Scaling and Root Planing

Although our teeth are encased in bone, the periodontium (fibrous covering over the root of the tooth) actually supports it in function and rest.

Disease of the periodontium is called periodontal disease. This leads to bone destruction and tooth loss over time.

Periodontal disease can affect anyone and sometimes it is not even symptomatic, which can lead to severe bone loss before the disease is detected. Regular dental check-ups can help detect periodontal disease in its early stages and counter it.

How does periodontal disease occur?

Our teeth are covered by a film of bacteria called “plaque”. The bacteria in plaque produces toxins over time, which if undisturbed causes inflammation and irritation of your gums.

Healthy gums surround teeth like a cuff, but when your gums are inflamed, they pull away from your teeth, which gives rise to “pockets” between your teeth and gums.

Pockets are perfect for food lodgment and bacterial invasion, which over time leads to bone destruction and loss of support of the tooth. This causes teeth to become mobile in their sockets and fall out.

You can prevent this by regularly brushing your teeth and flossing between them daily. This removes plaque and prevents periodontal disease. If plaque is allowed to sit undisturbed for a few days, it calcifies into a mass called “calculus” or “tartar”. Although plaque can be removed by simple tooth-brushing, removal of calculus requires a visit to the dental office.

Symptoms of Periodontal Disease:-

  • Bleeding gums, especially at the time of tooth-brushing or flossing.

  • Swollen and bright red gums

  • Gums that have pulled away from the teeth

  • Loose teeth

  • Pus exuding from your teeth

  • Change in the way your teeth fit together when you bite

  • Change in the fit of denture
     

Checking for Periodontal Disease:-

1. The color and consistency of your gums is first assessed by your dentist.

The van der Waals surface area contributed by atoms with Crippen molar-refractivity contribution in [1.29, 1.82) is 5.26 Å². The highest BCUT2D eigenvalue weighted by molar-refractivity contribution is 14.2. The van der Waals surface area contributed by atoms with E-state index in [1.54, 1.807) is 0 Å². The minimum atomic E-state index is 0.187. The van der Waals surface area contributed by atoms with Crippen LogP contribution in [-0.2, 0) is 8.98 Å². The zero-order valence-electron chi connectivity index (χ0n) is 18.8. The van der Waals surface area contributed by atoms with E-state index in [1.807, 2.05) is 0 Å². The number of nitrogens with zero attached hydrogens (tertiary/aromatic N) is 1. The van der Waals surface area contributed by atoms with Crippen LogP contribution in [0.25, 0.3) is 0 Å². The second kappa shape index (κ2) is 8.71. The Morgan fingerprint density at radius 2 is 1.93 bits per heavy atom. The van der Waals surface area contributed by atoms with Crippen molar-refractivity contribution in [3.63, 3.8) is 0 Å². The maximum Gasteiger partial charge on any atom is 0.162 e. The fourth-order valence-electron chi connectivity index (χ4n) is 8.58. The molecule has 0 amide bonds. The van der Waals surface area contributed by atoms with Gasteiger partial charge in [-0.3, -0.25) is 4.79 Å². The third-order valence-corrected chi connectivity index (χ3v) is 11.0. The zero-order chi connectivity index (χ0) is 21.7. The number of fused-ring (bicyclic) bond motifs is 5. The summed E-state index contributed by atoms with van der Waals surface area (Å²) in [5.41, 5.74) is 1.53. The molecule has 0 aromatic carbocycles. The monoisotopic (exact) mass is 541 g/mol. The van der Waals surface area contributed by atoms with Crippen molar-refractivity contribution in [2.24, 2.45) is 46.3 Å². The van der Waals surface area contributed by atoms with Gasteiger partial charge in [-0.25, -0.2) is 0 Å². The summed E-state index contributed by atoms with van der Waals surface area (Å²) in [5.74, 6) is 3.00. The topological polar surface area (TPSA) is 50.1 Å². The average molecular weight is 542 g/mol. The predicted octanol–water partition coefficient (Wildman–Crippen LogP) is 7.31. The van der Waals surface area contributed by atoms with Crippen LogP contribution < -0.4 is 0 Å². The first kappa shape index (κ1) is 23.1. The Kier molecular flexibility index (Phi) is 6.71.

2. A periodontal probe (instrument) is used to measure the depth of the pockets around your teeth. If the pockets are very deep, it means you have advanced periodontal disease.

3. Dental x-rays to determine amount of bone loss.
 

Oral Hygiene Practices for Healthy Gums:-

  • Brush with a fluoridated toothpaste twice a day for at least 2 minutes each time.

  • Floss between your teeth.

  • Use other oral hygiene aids, like mouthwashes. These are usually prescribed by your dentist as added measures.

  • Have a good diet

  • Don’t smoke or chew tobacco

  • Get your teeth cleaned by your dentist regularly.
     

Managing Periodontal Disease

  • “Gingivitis” is the mildest form of periodontal disease, which presents as swollen, red and bleeding gums. But this condition can be easily reversed by following good oral hygiene practices.

  • “Periodontitis” is a more advanced form of periodontal disease. It involves bone and tissue destruction.

  • Scaling and Root Planing is done to treat periodontitis.

  • Scaling is the procedure by which calculus and tartar are removed from around your teeth.

  • Root planing smoothens the surfaces of exposed roots of your teeth, thus allowing the periodontium to reattach to it.

  • Antibiotics can be directly placed in the pockets after scaling and root planing to aid in healing. Medication for pain relief and anti-inflammation can also be prescribed.
     

All dentists are trained to detect periodontal disease and treat it. But sometimes you may be referred to a periodontist who specializes in this field.

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